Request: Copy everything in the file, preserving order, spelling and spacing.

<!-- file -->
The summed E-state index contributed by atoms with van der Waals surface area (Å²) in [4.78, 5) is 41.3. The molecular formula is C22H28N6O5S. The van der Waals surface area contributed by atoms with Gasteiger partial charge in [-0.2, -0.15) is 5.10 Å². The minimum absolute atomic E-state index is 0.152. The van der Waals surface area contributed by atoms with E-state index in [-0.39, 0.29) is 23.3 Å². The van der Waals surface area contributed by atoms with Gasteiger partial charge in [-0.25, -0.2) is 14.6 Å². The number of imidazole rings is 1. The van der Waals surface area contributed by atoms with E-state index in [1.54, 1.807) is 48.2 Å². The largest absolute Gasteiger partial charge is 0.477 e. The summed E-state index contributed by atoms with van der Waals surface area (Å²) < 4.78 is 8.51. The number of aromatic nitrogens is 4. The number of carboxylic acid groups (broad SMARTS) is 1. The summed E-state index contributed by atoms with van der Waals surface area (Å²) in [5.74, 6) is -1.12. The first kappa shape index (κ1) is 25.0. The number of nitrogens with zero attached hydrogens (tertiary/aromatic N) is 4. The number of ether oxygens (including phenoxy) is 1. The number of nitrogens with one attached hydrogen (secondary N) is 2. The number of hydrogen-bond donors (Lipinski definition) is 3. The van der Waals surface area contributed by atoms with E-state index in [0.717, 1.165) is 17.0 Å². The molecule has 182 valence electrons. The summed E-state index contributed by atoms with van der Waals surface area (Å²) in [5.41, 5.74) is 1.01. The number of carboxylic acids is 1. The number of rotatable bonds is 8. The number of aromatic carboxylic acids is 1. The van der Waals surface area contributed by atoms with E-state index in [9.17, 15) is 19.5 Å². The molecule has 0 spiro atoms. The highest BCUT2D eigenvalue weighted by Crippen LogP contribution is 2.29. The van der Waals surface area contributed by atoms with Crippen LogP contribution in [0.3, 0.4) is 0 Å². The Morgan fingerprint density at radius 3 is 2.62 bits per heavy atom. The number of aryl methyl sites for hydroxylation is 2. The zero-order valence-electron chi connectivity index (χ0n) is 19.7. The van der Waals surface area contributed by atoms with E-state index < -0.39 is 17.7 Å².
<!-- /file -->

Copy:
The summed E-state index contributed by atoms with van der Waals surface area (Å²) in [4.78, 5) is 41.3. The molecular formula is C22H28N6O5S. The van der Waals surface area contributed by atoms with Gasteiger partial charge in [-0.2, -0.15) is 5.10 Å². The minimum absolute atomic E-state index is 0.152. The van der Waals surface area contributed by atoms with E-state index in [-0.39, 0.29) is 23.3 Å². The van der Waals surface area contributed by atoms with Gasteiger partial charge in [-0.25, -0.2) is 14.6 Å². The number of imidazole rings is 1. The van der Waals surface area contributed by atoms with E-state index in [1.54, 1.807) is 48.2 Å². The largest absolute Gasteiger partial charge is 0.477 e. The summed E-state index contributed by atoms with van der Waals surface area (Å²) < 4.78 is 8.51. The number of aromatic nitrogens is 4. The number of carboxylic acid groups (broad SMARTS) is 1. The summed E-state index contributed by atoms with van der Waals surface area (Å²) in [5.74, 6) is -1.12. The first kappa shape index (κ1) is 25.0. The number of nitrogens with zero attached hydrogens (tertiary/aromatic N) is 4. The number of ether oxygens (including phenoxy) is 1. The number of nitrogens with one attached hydrogen (secondary N) is 2. The number of hydrogen-bond donors (Lipinski definition) is 3. The van der Waals surface area contributed by atoms with E-state index in [0.717, 1.165) is 17.0 Å². The molecule has 182 valence electrons. The summed E-state index contributed by atoms with van der Waals surface area (Å²) in [5.41, 5.74) is 1.01. The number of carboxylic acids is 1. The number of rotatable bonds is 8. The number of aromatic carboxylic acids is 1. The van der Waals surface area contributed by atoms with E-state index in [9.17, 15) is 19.5 Å². The molecule has 0 spiro atoms. The highest BCUT2D eigenvalue weighted by Crippen LogP contribution is 2.29. The van der Waals surface area contributed by atoms with Crippen LogP contribution in [0.3, 0.4) is 0 Å². The Morgan fingerprint density at radius 3 is 2.62 bits per heavy atom. The number of aryl methyl sites for hydroxylation is 2. The zero-order valence-electron chi connectivity index (χ0n) is 19.7. The van der Waals surface area contributed by atoms with E-state index < -0.39 is 17.7 Å².